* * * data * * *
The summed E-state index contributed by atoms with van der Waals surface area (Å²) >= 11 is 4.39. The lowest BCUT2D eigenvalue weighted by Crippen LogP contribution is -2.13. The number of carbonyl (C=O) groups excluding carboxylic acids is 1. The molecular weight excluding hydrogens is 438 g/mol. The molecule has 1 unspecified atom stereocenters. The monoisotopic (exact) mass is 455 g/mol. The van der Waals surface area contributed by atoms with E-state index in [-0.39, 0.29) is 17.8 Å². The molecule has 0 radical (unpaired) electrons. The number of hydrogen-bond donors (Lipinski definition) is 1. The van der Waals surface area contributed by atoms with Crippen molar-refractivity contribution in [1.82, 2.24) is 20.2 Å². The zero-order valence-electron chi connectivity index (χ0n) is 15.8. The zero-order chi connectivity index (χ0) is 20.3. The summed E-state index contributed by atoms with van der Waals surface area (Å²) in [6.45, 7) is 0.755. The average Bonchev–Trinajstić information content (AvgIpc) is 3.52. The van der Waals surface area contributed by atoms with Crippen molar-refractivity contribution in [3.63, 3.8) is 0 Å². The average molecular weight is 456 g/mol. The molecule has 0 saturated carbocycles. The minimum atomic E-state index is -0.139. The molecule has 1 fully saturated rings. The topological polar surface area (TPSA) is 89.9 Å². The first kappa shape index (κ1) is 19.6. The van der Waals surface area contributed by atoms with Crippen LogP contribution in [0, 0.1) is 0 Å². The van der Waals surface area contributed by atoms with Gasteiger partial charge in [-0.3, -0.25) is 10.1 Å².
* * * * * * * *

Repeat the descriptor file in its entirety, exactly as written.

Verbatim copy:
The summed E-state index contributed by atoms with van der Waals surface area (Å²) >= 11 is 4.39. The lowest BCUT2D eigenvalue weighted by Crippen LogP contribution is -2.13. The number of carbonyl (C=O) groups excluding carboxylic acids is 1. The molecular weight excluding hydrogens is 438 g/mol. The molecule has 1 unspecified atom stereocenters. The monoisotopic (exact) mass is 455 g/mol. The van der Waals surface area contributed by atoms with E-state index in [-0.39, 0.29) is 17.8 Å². The molecule has 0 radical (unpaired) electrons. The number of hydrogen-bond donors (Lipinski definition) is 1. The van der Waals surface area contributed by atoms with Crippen molar-refractivity contribution in [1.82, 2.24) is 20.2 Å². The zero-order valence-electron chi connectivity index (χ0n) is 15.8. The zero-order chi connectivity index (χ0) is 20.3. The summed E-state index contributed by atoms with van der Waals surface area (Å²) in [6.45, 7) is 0.755. The average Bonchev–Trinajstić information content (AvgIpc) is 3.52. The van der Waals surface area contributed by atoms with Crippen molar-refractivity contribution in [3.63, 3.8) is 0 Å². The average molecular weight is 456 g/mol. The molecule has 0 saturated carbocycles. The minimum atomic E-state index is -0.139. The molecule has 1 fully saturated rings. The topological polar surface area (TPSA) is 89.9 Å². The first kappa shape index (κ1) is 19.6. The van der Waals surface area contributed by atoms with Crippen LogP contribution in [0, 0.1) is 0 Å². The van der Waals surface area contributed by atoms with Gasteiger partial charge in [-0.3, -0.25) is 10.1 Å².